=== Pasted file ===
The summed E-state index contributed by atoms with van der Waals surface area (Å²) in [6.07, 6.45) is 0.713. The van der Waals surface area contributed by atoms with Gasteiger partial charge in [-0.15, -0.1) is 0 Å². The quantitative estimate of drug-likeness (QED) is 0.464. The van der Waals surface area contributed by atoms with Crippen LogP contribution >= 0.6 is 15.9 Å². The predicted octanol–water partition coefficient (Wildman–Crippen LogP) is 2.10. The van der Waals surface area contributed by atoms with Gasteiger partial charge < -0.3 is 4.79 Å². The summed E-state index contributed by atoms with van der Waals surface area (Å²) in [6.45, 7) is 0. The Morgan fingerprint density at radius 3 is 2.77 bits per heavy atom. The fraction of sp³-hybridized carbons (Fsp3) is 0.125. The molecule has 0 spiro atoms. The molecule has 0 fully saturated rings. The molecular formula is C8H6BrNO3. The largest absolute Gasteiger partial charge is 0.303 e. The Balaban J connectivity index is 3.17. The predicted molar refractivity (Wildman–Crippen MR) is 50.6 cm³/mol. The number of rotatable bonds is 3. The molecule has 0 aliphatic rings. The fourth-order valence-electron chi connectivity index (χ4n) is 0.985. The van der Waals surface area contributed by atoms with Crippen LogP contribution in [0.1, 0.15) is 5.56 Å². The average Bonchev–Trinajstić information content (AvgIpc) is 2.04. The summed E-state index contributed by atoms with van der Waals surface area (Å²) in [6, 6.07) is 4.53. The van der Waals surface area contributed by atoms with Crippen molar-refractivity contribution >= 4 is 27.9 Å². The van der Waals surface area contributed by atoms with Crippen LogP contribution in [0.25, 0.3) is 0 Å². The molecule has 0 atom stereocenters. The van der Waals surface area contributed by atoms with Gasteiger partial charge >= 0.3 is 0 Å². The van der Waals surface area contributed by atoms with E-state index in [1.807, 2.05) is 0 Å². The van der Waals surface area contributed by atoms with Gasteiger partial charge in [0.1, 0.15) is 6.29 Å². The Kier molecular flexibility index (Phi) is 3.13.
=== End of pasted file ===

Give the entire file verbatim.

The summed E-state index contributed by atoms with van der Waals surface area (Å²) in [6.07, 6.45) is 0.713. The van der Waals surface area contributed by atoms with Gasteiger partial charge in [-0.15, -0.1) is 0 Å². The quantitative estimate of drug-likeness (QED) is 0.464. The van der Waals surface area contributed by atoms with Crippen LogP contribution >= 0.6 is 15.9 Å². The predicted octanol–water partition coefficient (Wildman–Crippen LogP) is 2.10. The van der Waals surface area contributed by atoms with Gasteiger partial charge < -0.3 is 4.79 Å². The summed E-state index contributed by atoms with van der Waals surface area (Å²) in [6.45, 7) is 0. The Morgan fingerprint density at radius 3 is 2.77 bits per heavy atom. The fraction of sp³-hybridized carbons (Fsp3) is 0.125. The molecule has 0 spiro atoms. The molecule has 0 fully saturated rings. The molecular formula is C8H6BrNO3. The largest absolute Gasteiger partial charge is 0.303 e. The Balaban J connectivity index is 3.17. The predicted molar refractivity (Wildman–Crippen MR) is 50.6 cm³/mol. The number of rotatable bonds is 3. The molecule has 0 aliphatic rings. The fourth-order valence-electron chi connectivity index (χ4n) is 0.985. The van der Waals surface area contributed by atoms with Crippen LogP contribution in [0.1, 0.15) is 5.56 Å². The average Bonchev–Trinajstić information content (AvgIpc) is 2.04. The summed E-state index contributed by atoms with van der Waals surface area (Å²) in [6, 6.07) is 4.53. The van der Waals surface area contributed by atoms with Crippen molar-refractivity contribution >= 4 is 27.9 Å². The van der Waals surface area contributed by atoms with Crippen LogP contribution in [0.25, 0.3) is 0 Å². The molecule has 0 atom stereocenters. The van der Waals surface area contributed by atoms with Gasteiger partial charge >= 0.3 is 0 Å². The van der Waals surface area contributed by atoms with E-state index in [1.807, 2.05) is 0 Å². The van der Waals surface area contributed by atoms with Gasteiger partial charge in [0.1, 0.15) is 6.29 Å². The Kier molecular flexibility index (Phi) is 3.13.